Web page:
Redesignated 84th Combat Sustainment Group 28 April 2006[28]
Inactivated 30 June 2010[24]



Operational Squadrons

Support Units



  • Vultee V-72 Vengeance, 1942
  • Douglas A-24 Dauntless, 1942–1943
  • Bell P-39 Airacobra, 1943
  • Republic P-47 Thunderbolt, 1943–1944
  • North American F-82 Twin Mustang, 1949–1951
  • North American F-86D Sabre, 1955–1958[25]
  • Convair F-102A Delta Dagger, 1957–1959[18]
  • Convair TF-102B Delta Dagger, 1957–1959[18]
  • F-106A Delta Dart 1959–1963[18]


Campaign Streamer Campaign Dates Notes
  American Theater without inscription 10 February 1942 – 1 April 1944 84th Bombardment Group (later 84th Fighter-Bomber Group)

See alsoEdit



  1. ^ Aircraft are Convair F-106A-80-CO serials 57-2470 and 57-2481 and F-106A-75-CO serial 57-2462. 57-2481 was converted to a QF-106 and was shot down by an AIM-120 on 25 July 1995. 57-2470 was at the Pima Air Museum by 28 January 1991 then converted to a QF-106 and shot down by AIM-120 on 1 February 1994. 57-2462 crashed on 21 December 1961.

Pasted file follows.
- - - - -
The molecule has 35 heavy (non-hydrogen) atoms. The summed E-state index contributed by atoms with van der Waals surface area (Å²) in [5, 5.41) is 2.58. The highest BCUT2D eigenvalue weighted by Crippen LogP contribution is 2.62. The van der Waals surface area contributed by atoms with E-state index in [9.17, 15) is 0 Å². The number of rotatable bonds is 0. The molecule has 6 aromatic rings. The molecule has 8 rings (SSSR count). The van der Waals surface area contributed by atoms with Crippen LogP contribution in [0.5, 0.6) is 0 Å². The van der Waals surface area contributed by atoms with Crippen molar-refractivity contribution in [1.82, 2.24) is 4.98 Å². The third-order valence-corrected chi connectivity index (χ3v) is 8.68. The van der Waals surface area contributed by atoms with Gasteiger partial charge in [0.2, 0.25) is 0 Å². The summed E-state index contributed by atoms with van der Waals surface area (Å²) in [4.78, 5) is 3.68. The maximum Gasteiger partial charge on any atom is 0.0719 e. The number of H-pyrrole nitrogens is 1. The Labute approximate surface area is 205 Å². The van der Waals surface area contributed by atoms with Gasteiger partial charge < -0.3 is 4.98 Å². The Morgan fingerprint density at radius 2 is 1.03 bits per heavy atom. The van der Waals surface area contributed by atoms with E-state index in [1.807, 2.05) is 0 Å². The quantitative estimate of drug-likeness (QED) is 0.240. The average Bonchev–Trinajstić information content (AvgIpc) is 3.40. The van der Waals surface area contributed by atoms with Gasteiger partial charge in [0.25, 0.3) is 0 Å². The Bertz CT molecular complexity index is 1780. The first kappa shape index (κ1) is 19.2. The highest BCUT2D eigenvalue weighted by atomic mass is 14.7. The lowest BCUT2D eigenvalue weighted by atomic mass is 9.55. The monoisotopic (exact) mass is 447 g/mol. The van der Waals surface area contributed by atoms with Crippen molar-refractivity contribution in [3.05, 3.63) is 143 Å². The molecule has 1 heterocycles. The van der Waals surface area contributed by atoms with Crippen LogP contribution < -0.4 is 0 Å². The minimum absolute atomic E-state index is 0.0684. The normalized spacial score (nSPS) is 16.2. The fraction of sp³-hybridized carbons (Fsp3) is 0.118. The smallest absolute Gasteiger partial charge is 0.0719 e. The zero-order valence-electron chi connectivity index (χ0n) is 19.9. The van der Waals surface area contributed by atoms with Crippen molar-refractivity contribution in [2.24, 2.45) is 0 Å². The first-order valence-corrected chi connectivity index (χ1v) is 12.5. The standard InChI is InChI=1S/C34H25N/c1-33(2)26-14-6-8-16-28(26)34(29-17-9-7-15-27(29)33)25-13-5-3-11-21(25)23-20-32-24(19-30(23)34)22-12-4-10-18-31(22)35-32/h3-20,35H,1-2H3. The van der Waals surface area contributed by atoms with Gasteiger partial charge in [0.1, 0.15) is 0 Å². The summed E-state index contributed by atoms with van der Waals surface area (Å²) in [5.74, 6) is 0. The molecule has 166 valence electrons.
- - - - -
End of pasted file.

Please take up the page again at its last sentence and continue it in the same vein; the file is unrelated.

2. ^ Group uses wing emblem with group name on scroll. AFI 84-105, paragraph 3.3.3.
  3. ^ These units were the 85th, 311th, 312th, 319th, 405th and 407th Bombardment Groups Abstract, 84 Bombardment Group 1943 History.
  4. ^ Aircraft is North American F-82F Twin Mustang serial 46-414 assigned to the 2d Fighter All Weather Squadron
  5. ^ Aircraft is Convair F-102A-55-CO Delta Dagger serial 56-1044 at Geiger Field, Washington in 1956
  6. ^ This is the date its component squadrons were redesignated as Dive Bomber Squadrons. Maurer, Combat Squadrons, pp. 591–600.
  7. ^ This is the date its component squadrons were redesignated as Fighter-Bomber Squadrons. Maurer, Combat Squadrons, pp. 591–600.